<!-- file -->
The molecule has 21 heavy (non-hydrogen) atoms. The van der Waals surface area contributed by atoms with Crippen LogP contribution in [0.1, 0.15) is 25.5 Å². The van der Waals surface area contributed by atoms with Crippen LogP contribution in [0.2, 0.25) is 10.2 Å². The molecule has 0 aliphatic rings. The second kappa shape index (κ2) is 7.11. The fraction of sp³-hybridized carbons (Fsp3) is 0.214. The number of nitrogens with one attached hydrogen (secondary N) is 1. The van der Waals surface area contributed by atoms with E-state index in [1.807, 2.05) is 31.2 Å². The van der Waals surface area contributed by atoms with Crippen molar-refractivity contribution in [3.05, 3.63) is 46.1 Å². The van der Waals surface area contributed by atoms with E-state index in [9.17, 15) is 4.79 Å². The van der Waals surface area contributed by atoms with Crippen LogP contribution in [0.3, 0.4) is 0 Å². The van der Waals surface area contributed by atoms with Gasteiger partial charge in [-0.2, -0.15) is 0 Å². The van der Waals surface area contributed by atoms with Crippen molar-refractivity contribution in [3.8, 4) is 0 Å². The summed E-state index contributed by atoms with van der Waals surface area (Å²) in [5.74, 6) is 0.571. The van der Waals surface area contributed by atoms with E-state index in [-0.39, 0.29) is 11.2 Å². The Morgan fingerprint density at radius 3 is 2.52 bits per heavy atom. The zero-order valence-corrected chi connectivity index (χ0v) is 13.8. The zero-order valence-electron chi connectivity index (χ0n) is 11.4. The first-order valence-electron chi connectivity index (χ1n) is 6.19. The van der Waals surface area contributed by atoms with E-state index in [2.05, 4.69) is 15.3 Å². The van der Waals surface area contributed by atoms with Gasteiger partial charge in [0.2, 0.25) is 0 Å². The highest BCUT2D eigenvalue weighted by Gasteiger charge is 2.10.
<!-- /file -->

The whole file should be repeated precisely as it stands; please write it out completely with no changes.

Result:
The molecule has 21 heavy (non-hydrogen) atoms. The van der Waals surface area contributed by atoms with Crippen LogP contribution in [0.1, 0.15) is 25.5 Å². The van der Waals surface area contributed by atoms with Crippen LogP contribution in [0.2, 0.25) is 10.2 Å². The molecule has 0 aliphatic rings. The second kappa shape index (κ2) is 7.11. The fraction of sp³-hybridized carbons (Fsp3) is 0.214. The number of nitrogens with one attached hydrogen (secondary N) is 1. The van der Waals surface area contributed by atoms with E-state index in [1.807, 2.05) is 31.2 Å². The van der Waals surface area contributed by atoms with Crippen molar-refractivity contribution in [3.05, 3.63) is 46.1 Å². The van der Waals surface area contributed by atoms with E-state index in [9.17, 15) is 4.79 Å². The van der Waals surface area contributed by atoms with Crippen LogP contribution in [0.3, 0.4) is 0 Å². The van der Waals surface area contributed by atoms with Gasteiger partial charge in [-0.2, -0.15) is 0 Å². The van der Waals surface area contributed by atoms with Crippen molar-refractivity contribution in [3.8, 4) is 0 Å². The summed E-state index contributed by atoms with van der Waals surface area (Å²) in [5.74, 6) is 0.571. The van der Waals surface area contributed by atoms with E-state index in [-0.39, 0.29) is 11.2 Å². The Morgan fingerprint density at radius 3 is 2.52 bits per heavy atom. The zero-order valence-corrected chi connectivity index (χ0v) is 13.8. The zero-order valence-electron chi connectivity index (χ0n) is 11.4. The first-order valence-electron chi connectivity index (χ1n) is 6.19. The van der Waals surface area contributed by atoms with E-state index in [2.05, 4.69) is 15.3 Å². The van der Waals surface area contributed by atoms with Gasteiger partial charge in [0.2, 0.25) is 0 Å². The highest BCUT2D eigenvalue weighted by Gasteiger charge is 2.10.